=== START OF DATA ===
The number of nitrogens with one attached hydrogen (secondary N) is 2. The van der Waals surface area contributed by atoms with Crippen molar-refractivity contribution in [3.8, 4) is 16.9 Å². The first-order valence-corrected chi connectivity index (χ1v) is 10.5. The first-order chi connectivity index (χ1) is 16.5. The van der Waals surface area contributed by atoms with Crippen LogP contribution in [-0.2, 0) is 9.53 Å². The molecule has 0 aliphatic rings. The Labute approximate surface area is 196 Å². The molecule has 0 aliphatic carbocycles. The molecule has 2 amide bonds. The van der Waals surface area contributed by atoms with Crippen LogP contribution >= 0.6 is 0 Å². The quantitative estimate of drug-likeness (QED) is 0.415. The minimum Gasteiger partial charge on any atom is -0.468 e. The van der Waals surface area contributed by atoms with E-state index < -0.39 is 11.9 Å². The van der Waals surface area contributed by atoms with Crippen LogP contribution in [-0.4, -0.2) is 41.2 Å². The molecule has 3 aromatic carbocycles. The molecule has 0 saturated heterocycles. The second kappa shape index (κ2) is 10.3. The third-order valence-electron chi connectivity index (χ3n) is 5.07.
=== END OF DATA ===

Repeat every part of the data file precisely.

The number of nitrogens with one attached hydrogen (secondary N) is 2. The van der Waals surface area contributed by atoms with Crippen molar-refractivity contribution in [3.8, 4) is 16.9 Å². The first-order valence-corrected chi connectivity index (χ1v) is 10.5. The first-order chi connectivity index (χ1) is 16.5. The van der Waals surface area contributed by atoms with Crippen LogP contribution in [-0.2, 0) is 9.53 Å². The molecule has 0 aliphatic rings. The Labute approximate surface area is 196 Å². The molecule has 0 aliphatic carbocycles. The molecule has 2 amide bonds. The van der Waals surface area contributed by atoms with Crippen LogP contribution >= 0.6 is 0 Å². The quantitative estimate of drug-likeness (QED) is 0.415. The minimum Gasteiger partial charge on any atom is -0.468 e. The van der Waals surface area contributed by atoms with E-state index < -0.39 is 11.9 Å². The van der Waals surface area contributed by atoms with Crippen LogP contribution in [-0.4, -0.2) is 41.2 Å². The molecule has 3 aromatic carbocycles. The molecule has 0 saturated heterocycles. The second kappa shape index (κ2) is 10.3. The third-order valence-electron chi connectivity index (χ3n) is 5.07.